Welcome to the 103th FOAMed Quiz.
Your 68-year old patient comes in with septic shock. He is hypotensive, tachycardic, tachypnoeic and has a fever. His blood pressure normalises after initial resuscitation with iv fluids but he continues to be tachycardic with a heart rate of 140 bpm.
You wonder if it might be beneficial for this patient to add a beta blocker to his current treatment in order to moderate his hypersympathetic state.
This recently published systematic review and meta-analysis is about 7 trials in which patients in septic shock with persistent tachycardia, after adequate initial resuscitation, were randomised to either a short acting beta blocker (esmolol or landiolol) or placebo. The primary outcome was 28-day mortality.
What did the authors find?
A: 28-day mortality was significantly lower in patients who received a beta blocker compared to patients who received placebo
B: 28-day mortality was not statistically different in patients who received a beta blocker compared to patients who received placebo
C: 28-day mortality was significantly higher in patients who received a beta blocker compared to patients who received placebo
The correct answer is A
This recently published systematic review and meta-analysis was covered by Clay Smith on SpoonFeed this week.
A total of 7 RCT’s (613 patients) were included in this systematic review and 6 of these trials (572 patients) were eventually analysed. Mortality risk was reduced by 32% in patients who received a beta blocker vs placebo. The overall mortality rates were 36.7% and 54.9% in the esmolol/landiolol cohort and placebo group respectively (absolute risk reduction 18%, NNT 5.5).
Heart rate was significantly lower in patients who received a beta blocker compared to patients who received placebo while the mean arterial pressure (MAP) was not statistically different between these two groups.
Although these results look encouraging, we have to take in mind that the studies were rather small and that there was a wide range of mortality across these centers (12-62% in the beta blocker group; 20-80% in the placebo group).
The “empty cup” sign is a radiological image of a perilunate dislocation. The distal radius is the saucer and the tilted lunate is the cup.
In a normal situation, which bone would project above the lunate and be the “fill” of the cup?
Benign Paroxysmal Positional Vertigo (BPPV) is common in the ED. Displaced otoliths are located in the semicircular canals, causing brief episodes of dizziness.
Which of the following is most commonly affected?
A: Unilateral posterior canal
B: Unilateral horizontal canal
C: Bilateral posterior canals
D: Bilateral horizontal canals
The correct answer is A
AliEM covered BPPD and its treatment last week.
The affected canals are:
83%: Unilateral posterior canal
7% : Unilateral horizontal canal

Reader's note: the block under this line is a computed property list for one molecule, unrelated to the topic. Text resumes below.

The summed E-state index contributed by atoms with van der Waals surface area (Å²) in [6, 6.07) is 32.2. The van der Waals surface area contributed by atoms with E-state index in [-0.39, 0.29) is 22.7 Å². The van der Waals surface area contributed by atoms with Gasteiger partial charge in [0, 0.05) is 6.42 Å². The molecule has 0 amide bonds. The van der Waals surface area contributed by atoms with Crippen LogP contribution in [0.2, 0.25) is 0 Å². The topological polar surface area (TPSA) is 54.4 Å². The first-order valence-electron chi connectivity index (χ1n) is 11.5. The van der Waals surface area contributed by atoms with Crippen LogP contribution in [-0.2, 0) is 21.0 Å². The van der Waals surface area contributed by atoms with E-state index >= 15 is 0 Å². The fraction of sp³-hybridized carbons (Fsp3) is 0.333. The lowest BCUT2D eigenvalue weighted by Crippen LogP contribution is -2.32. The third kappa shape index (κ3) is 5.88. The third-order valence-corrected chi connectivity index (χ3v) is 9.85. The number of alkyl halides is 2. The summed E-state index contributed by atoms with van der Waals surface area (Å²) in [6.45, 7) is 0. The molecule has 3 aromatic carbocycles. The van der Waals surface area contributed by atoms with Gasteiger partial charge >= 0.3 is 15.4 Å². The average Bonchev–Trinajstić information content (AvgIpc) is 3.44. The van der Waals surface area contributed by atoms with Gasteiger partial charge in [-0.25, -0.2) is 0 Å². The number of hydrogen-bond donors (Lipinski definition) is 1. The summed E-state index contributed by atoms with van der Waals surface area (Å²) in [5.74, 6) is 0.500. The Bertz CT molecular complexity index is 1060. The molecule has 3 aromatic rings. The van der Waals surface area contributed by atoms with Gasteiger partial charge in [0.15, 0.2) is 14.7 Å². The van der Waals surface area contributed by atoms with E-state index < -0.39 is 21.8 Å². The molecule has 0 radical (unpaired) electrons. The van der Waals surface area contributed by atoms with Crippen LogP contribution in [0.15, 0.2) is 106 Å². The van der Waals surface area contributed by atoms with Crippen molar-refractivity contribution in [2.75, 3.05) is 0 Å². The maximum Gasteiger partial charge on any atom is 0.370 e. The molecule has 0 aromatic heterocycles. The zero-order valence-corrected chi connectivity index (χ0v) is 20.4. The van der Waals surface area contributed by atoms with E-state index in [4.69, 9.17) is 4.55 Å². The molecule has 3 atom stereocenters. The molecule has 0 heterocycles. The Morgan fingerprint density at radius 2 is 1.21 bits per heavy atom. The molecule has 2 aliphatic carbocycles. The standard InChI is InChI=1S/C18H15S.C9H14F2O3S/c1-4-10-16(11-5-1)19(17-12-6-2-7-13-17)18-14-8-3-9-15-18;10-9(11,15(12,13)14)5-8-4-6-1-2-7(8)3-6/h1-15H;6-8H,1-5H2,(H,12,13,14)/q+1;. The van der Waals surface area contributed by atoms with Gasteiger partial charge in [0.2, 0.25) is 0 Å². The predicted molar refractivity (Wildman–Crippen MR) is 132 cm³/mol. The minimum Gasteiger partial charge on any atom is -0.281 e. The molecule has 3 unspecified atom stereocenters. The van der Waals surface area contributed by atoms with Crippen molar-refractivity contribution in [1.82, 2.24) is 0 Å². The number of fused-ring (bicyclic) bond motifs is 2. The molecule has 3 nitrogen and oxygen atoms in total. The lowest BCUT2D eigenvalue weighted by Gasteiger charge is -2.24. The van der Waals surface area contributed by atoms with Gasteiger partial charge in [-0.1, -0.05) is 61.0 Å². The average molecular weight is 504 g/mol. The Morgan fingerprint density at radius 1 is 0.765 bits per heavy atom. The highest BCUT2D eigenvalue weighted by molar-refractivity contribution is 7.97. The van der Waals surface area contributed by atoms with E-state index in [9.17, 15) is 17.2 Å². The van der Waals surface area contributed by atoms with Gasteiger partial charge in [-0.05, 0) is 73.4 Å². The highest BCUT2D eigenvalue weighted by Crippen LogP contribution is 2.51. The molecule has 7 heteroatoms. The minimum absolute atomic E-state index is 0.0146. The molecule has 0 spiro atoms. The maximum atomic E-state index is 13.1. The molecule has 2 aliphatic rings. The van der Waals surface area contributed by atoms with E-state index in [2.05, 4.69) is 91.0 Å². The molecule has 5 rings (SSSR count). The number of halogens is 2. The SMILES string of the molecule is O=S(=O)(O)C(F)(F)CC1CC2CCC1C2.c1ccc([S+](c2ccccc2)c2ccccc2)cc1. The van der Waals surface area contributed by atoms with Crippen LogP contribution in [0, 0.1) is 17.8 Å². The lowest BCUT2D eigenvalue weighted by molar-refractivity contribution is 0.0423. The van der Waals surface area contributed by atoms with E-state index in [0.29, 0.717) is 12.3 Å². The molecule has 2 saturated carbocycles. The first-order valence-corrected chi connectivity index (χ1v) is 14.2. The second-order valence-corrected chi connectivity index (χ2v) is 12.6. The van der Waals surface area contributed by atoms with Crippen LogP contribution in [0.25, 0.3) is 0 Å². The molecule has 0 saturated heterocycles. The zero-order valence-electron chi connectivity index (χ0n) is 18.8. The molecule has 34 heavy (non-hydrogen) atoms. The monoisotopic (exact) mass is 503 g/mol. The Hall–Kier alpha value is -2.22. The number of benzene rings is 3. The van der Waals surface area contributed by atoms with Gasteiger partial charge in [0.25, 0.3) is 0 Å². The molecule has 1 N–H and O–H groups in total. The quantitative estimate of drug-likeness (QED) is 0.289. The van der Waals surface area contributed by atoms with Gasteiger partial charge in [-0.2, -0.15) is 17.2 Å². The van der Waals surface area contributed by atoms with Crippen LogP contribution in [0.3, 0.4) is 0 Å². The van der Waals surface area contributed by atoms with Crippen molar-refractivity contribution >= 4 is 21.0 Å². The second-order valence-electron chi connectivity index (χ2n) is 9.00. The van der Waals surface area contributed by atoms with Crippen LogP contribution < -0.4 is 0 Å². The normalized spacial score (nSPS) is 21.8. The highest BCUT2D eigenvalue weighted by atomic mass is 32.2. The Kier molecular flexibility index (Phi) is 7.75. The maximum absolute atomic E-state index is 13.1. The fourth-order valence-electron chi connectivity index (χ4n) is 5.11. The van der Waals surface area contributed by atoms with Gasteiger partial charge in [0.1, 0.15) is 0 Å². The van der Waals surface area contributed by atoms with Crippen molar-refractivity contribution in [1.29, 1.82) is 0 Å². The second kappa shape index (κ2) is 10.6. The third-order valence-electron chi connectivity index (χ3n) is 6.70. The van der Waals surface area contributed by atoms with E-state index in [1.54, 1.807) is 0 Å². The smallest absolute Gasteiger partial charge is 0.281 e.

6% Bilateral posterior canals
Rare: Anterior canal
The same maneuvers can be used to treat both posterior and anterior BPPV (Epley, Semont).
Tricks of Trade: Benign paroxysmal positional vertigo | Beyond the Basics
Diabetic ketoacidosis (DKA) is often encountered in the ED. Despite improved treatment in the last decades, mortality is still about 2 percent.
Euglycemic ketoacidosis is quite often missed leading to delayed treatment.
Which of the following drugs can cause euglycemic ketoacidosis?
The correct answer is D
The resus room covered DKA extensively in their podcast last week.
SGLT2 inhibitors are known to (although very rare) cause euglycemic ketoacidosis.
Liraglutide is a GLP1 agonist. Sitagliptin is a DPP4 inhibitor.
Although alteplase is registered as the first line agent of choice for iv thrombolysis in ischemic stroke, tenecteplase may have some benefits over alteplase. It is about half the price, it has greater fibrin specificity and has a longer half-life than alteplase.
Recent data has emerged regarding tenecteplase as an alternative to alteplase in ischemic stroke. This recently published systematic review and meta-analysis covers these papers.
What did the authors find?
A: Alteplase was associated with an increase in good or excellent functional outcome (modified Rankin Scale 0-2) compared to tenecteplase
B: There was no difference in good or excellent functional outcome (modified Rankin Scale 0-2) between the two drugs
C: Tenecteplase was associated with an increase in good or excellent functional outcome (modified Rankin Scale 0-2) compared to alteplase
The correct answer is B
RebelEM covered the paper last week.
8 trials were included (of which 6 randomised and 2 observational), covering data of 2031 patients. There was no difference in good or excellent functional outcome. However, tenecteplase showed higher rates of recanalization.
There are several studies using tenecteplase in ischemic stroke patients underway to be on the lookout for.
Tenecteplase may well be equally effective or even more effective as iv thrombolytic agent compared to alteplase.
Tenecteplase for Thrombolysis of AIS?
This quiz was written by Sophie Nieuwendijk, Denise van Vossen, Gijs de Zeeuw, Nicole van Groningen and Joep Hermans
Reviewed and edited by Rick Thissen